1200 historians gather at the School of Business, Economics and Law
The School of Business, Economics and Law at the University of Gothenburg is hosting the international conference European Social Science History Conference 2023, which starts today. For four days, roughly 1200 historians gather at the School of Business, Economics and Law to share research in widely different fields.
The conference is organized every two years and is made up of different networks, for example the economic history network, the network for migration studies, the network for gender history, etc.
- It is fantastic to be involved in organizing a conference of this calibre, says Susanna Fellman, who is Professor of Economic History at the School of Business, Economics and Law at the University of Gothenburg, and one of the local organizers of the conference.
What kind of conference are you organising?
It is a large international conference for historians who use social science methods in their research. That is, methods and theories that are used, for example, in sociology, demography or economics, which can have both quantitative and qualitative approaches. Hence the somewhat complicated name Social Science History.
The conference is open to any historical topic and any historical period. Most of the participants are historians, but also historically versed sociologists, political scientists and economists participate. What is special about the conference is that the sessions are held in small groups, often with people from different scientific backgrounds, and therefore there is often an interesting dialogue.
How does the conference relate to the School of Business, Economics and Law?
At the conference, there are several networks and sessions that connect to the research within the School of Business, Economics and Law. Especially the School’s focus on sustainability. For example, a session on early European climate policy is directly connected to this (POL04 Early European Climate Policy - Conflict and Compromise).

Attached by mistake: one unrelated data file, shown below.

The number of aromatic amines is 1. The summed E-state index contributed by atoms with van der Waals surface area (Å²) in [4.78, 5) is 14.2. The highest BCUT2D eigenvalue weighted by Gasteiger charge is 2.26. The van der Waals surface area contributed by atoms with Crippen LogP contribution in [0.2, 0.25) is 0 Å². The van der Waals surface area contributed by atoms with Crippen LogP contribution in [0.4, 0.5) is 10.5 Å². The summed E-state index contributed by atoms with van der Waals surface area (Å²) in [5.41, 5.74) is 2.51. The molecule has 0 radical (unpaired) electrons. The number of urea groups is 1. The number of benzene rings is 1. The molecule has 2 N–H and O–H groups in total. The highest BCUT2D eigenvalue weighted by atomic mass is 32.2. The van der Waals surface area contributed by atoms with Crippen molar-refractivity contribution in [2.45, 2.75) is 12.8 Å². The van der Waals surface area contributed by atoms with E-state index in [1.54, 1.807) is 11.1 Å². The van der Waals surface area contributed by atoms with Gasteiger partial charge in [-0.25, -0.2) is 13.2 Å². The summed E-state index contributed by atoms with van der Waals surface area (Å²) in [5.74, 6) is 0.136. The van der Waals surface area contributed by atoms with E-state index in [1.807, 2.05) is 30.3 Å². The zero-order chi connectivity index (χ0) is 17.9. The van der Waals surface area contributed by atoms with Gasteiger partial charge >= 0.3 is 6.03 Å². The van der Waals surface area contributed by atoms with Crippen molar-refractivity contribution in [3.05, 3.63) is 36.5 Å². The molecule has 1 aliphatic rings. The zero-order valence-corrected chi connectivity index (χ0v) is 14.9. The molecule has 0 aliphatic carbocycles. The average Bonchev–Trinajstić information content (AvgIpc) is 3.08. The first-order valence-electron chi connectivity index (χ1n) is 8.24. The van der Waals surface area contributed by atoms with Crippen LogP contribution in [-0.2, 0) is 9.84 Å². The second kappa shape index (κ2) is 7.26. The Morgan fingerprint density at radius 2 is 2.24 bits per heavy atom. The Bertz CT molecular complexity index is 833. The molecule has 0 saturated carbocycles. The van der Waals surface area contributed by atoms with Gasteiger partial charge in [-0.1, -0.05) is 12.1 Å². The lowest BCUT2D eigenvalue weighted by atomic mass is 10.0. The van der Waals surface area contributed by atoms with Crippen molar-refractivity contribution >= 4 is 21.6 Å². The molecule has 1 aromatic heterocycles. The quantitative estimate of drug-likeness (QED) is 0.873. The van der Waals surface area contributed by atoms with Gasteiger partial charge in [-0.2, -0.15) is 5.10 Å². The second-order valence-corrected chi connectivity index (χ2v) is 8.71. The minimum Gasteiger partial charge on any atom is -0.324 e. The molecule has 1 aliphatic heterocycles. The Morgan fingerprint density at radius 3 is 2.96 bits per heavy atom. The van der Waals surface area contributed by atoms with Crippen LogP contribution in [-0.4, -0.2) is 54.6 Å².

Issues concerning social sustainability, such as the rise of the welfare state, labor markets and economic inequality, are the themes of several sessions. Economic growth (e.g., ECO15 Measuring and Comparing Past Economic Performances) as well as consumption and consumers in a long-term perspective are classic themes at this conference. Among other things, a session on shopping centres in Northern Europe (Shopping Centers in Northern Europe: their Emergence and Impact) will be organised.
What are you most looking forward to?
Well, it is the very versatile program! You can participate in sessions in your own field, but at the same time switch to sessions with research that is quite far from your own research. Then it's nice to be able to show off Gothenburg!
The conference is organised with the International Institute of Social History (IISH). What kind of organisation is that?
IISH is a rather unique organisation that engages in social historical research, is responsible for - and preserves - some archives and historical material from various social movements and collaborates with universities and society. And, yes, IISH is responsible for the organisation, while here in Gothenburg we are responsible for the local arrangements. Being able to share responsibility in this way is a prerequisite for hosting a conference of this kind. I have had a lot of help from Juan Pablo Juliá Ciarelli, who is a PhD student in Economic History here at Handels, who has kept everything in order here in Gothenburg!
What happens after the conference?
Much like after any research conference, that is, the researchers get their papers published. Because the organization is based on networks, however, the research collaborations are often more long-term than at conferences. Many of the researchers within the networks meet every two years and can follow developments within various projects. However, the networks are not closed in any way, and anyone can submit papers when the call for papers goes out. This leads to a combination of continuity and renewal.